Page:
• One thing that can make dolls really creepy in real life is the fact that kids aren't gentle with toys. If you ever see a doll in a kid's playroom, stuffed uncomfortably in a toy box, or in the middle of a toy pile, often getting "crushed" under other, heavier-looking toys, and still having that smile, it becomes a quick way to convince anybody to clean that room.
  • How about this commercial for Play Station 3?
  • The Struts fashion doll line. Toy ponies with big come-hither eyes that can be dressed up Barbie-style. No, really.
  • The Doll Face video features a doll face on a jack in the box type contraption that mimics images on the TV screen trying to find the perfect visage for itself. The worst part is the fact that the thing is apparently sentient, and it falls very very deep into the Uncanny Valley once it paints its face with makeup to give it such a healthy glow that it resembles a human face.
    • This might help, although it does increase the tear-jerker quality. If nothing else, the song is amazing.
    • If it makes you feel any better, it is a human actress' face on the doll.
  • When author H. Rider Haggard was a boy, his nanny used to own a creepy doll called "She-who-must-be-obeyed" which she used to get him to behave. This was at least partly the inspiration for his novel She.
  • Surrealist artist Hans Bellmer combined this trope with lolis for maximum creepiness. His dolls inspired the Silent Hill 2 Mannequins. See a Not-Safe-For-Work-Or-Sanity photograph.
    • Allegedly, he developed his "thing" for ball-jointed dolls after meeting his 15-year-old niece. Thankfully he felt his feelings for her weren't appropriate and switched to the "poupee" (puppet) instead. It Got Worse after his wife died.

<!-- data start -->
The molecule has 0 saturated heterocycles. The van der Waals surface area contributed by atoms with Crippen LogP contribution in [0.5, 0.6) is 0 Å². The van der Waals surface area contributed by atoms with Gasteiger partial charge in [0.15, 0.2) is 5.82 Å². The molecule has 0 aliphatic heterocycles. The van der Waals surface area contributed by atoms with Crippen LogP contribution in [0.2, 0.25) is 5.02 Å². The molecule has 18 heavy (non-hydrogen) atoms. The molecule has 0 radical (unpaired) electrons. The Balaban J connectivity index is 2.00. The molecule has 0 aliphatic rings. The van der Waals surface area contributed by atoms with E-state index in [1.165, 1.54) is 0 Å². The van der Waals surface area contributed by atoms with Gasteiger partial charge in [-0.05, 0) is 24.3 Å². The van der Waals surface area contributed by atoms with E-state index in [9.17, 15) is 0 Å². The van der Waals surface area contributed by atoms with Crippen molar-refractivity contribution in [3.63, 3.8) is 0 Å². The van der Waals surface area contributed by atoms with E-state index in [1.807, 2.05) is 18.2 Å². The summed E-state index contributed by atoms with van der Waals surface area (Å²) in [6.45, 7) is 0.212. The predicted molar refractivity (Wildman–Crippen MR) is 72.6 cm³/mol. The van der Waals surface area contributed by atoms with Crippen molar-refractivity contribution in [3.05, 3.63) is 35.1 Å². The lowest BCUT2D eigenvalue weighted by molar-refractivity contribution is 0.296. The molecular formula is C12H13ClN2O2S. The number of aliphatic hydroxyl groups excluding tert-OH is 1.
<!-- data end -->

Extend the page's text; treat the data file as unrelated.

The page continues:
• It's Baby Laugh'a'Lot!
  • This Youtube user lampshades this trope to its fullest.
  • Some ball-jointed doll owners embrace this to the fullest. Onegreyelephant's doll mods are something between art objects and Eldritch Abominations... and still more than a little cute.
  • Any doll that has a function (most commonly crying) and being given to someone without being warned about it will cause distress and alarm in the unsuspecting recipient.
  • Then there's that ghost story...Dolly one step, dolly two step, Dolly's gonna get you...Don't tell me you weren't scared of that as a kid!
  • A lot of people find the Doll Room in Wisconsin's House on the Rock to be hard to get through.
  • Aaron Spelling's mansion had a room especially built to house a huge doll collection; unfortunately the kids it was intended for found it to be a little creepy.
  • Clown dolls. Invoked by this USPS commercial.
  • It's taken this long to mention "The Hands Resist Him" (more commonly known as the "Haunted eBay Painting")? This troper was 14 when she researched this painting, and she still feared supernatural retribution.
  • Truth in Television moment about these things, it turns out according to one "study" we perceive what is alive and what is inanimate by the look of the face and eyes more then anything else, so now we know the human truth... dolls are just freaky soulless things!
  • Who the Hell in Japan came up with this horrifyingly creepy Woody toy?!
  • "My Buddy, My Buddy...wherever I go, he goes..."
  • The Island of the Dolls (“La Isla de la Munecas”) south of Mexico City. Featuring trees decorated with hundreds of mutilated dolls.
  • Mattel's Saucy doll. The website is appropriate. Look at that face.
  • Deliberately invoked by Imezco with their Living Dead Dolls, and BeGoth's Bleeding Edge dolls-these are dolls that take the idea of Creepy Dolls and run with it. Living Dead Dolls come in coffin-shaped boxes and have dates of death, while the Bleeding Edge dolls are pierced and have odd eyes. Not surprisingly, both of these kinds of dolls are very popular with Goths.